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Game Notes - Bledisloe Cup Posted almost 4 years ago

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New Zealand and Australia warmed up for their respective end of year tours with a third and final Bledisloe Cup clash in Dunedin. The All Blacks claimed a 41-33 victory over their fierce rivals in a clash that provided plenty of food for thought for those sides set to play host to the southern hemisphere giants in the coming weeks.

No such thing as a dead rubber

The sizeable Bledisloe Cup was already safely locked up in the All Blacks’ bulging trophy cabinet thanks to their victories in Sydney and Wellington but there is no such thing as a dead rubber as far as these two old foes are concerned. They produced seven tries between them during a thrilling contest at a packed out Forsyth-Barr Stadium thanks to some brilliantly positive rugby – helped no-end by a roof that shut out the elements and ensured that two sides that had come to play were able to put on a show. The desire and hunger was perhaps most evident in the lung-busting passage of play following the final hooter. They had already gone toe-to-toe for 80 gruelling minutes and the result was beyond doubt but neither side wanted to stop playing during an end-to-end exchange punctuated by several turnovers. That kind of hunger and the outstanding skill level at that stage of the game should serve as a warning to all those set to cross their path in November.

Folau is flying

Despite yet another defeat, Australia remain on an upward curve thanks to a heartening display with an electrifying Israel Folau at its heart. It is easy to forget that the former rugby league star has less than a year’s experience in union but he can already lay claim to be one of the stars of the 15-man code. Fresh from a hat-trick in the Wallabies’ Rugby Championship romp again Argentina, Folau offered yet another example of his outstanding ability. His aerial game is quite simply superb, honed during his one-season spell in Aussie Rules in 2012, and we can expect the high ball to remain a key part of the Wallabies’ armoury when they venture north with England at Twickenham their first stop. But that is just one part of his eye-catching all-round game and given his clear defence-breaking ability, the Wallabies are arguably guilty of not using him enough. His feet are just as rapid as his recent development and with his confidence also rocketing he is set to demand to be a more central figure in attack. In this kind of form he will blaze a trail through Europe.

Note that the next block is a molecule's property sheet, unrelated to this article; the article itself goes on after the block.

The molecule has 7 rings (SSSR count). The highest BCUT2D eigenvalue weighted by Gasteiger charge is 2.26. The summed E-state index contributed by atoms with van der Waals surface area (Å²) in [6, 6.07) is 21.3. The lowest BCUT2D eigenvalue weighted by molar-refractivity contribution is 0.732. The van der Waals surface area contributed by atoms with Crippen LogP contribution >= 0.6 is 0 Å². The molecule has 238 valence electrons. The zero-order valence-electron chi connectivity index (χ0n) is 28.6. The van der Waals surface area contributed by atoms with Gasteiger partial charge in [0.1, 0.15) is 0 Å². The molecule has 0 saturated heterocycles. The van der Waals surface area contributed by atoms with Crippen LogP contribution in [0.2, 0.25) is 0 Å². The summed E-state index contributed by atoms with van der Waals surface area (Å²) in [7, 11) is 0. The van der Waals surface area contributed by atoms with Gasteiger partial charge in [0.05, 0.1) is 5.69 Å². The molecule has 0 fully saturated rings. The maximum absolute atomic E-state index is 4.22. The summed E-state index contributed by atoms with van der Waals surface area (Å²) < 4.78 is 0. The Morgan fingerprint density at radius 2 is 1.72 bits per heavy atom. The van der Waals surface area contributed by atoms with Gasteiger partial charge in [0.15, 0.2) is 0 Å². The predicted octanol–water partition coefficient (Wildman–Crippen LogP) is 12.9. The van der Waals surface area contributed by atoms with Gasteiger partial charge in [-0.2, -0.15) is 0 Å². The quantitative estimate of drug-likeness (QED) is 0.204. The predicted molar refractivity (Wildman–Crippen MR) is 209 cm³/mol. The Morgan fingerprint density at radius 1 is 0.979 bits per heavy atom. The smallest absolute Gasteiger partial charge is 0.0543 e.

All Blacks march on

The All Blacks’ 10th straight victory of the year was yet another masterclass. They have raised the bar throughout this year and inspired awe once again in Dunedin in despatching the Wallabies. The skill levels from 1 to 15 are outrageously good – a fact perhaps best illustrated by Sam Cane’s first half try that was set-up by an Aaron Cruden cross-kick that splintered the Wallabies’ defence. But Kieran Read’s second half try was equally impressive with some beautifully simple passing from Brodie Retallick, Cruden and Ma’a Nonu carving the opening for Read to score. It may not have been the most dazzling score they have conjured this year but in terms of understanding, between forwards and backs, and execution it was a masterpiece. The fact they make it look so simple is a credit to their dedication on the training paddock. There is hope for the rest of the world as they are not faultless and sustained pressure from the Wallabies – just as it did for South Africa earlier this month – brought reward. But the sight of Julian Savea castigating himself after his mis-timed pass led to a try for Australia’s Matt Toomua underlined the high standards the All Blacks set for themselves.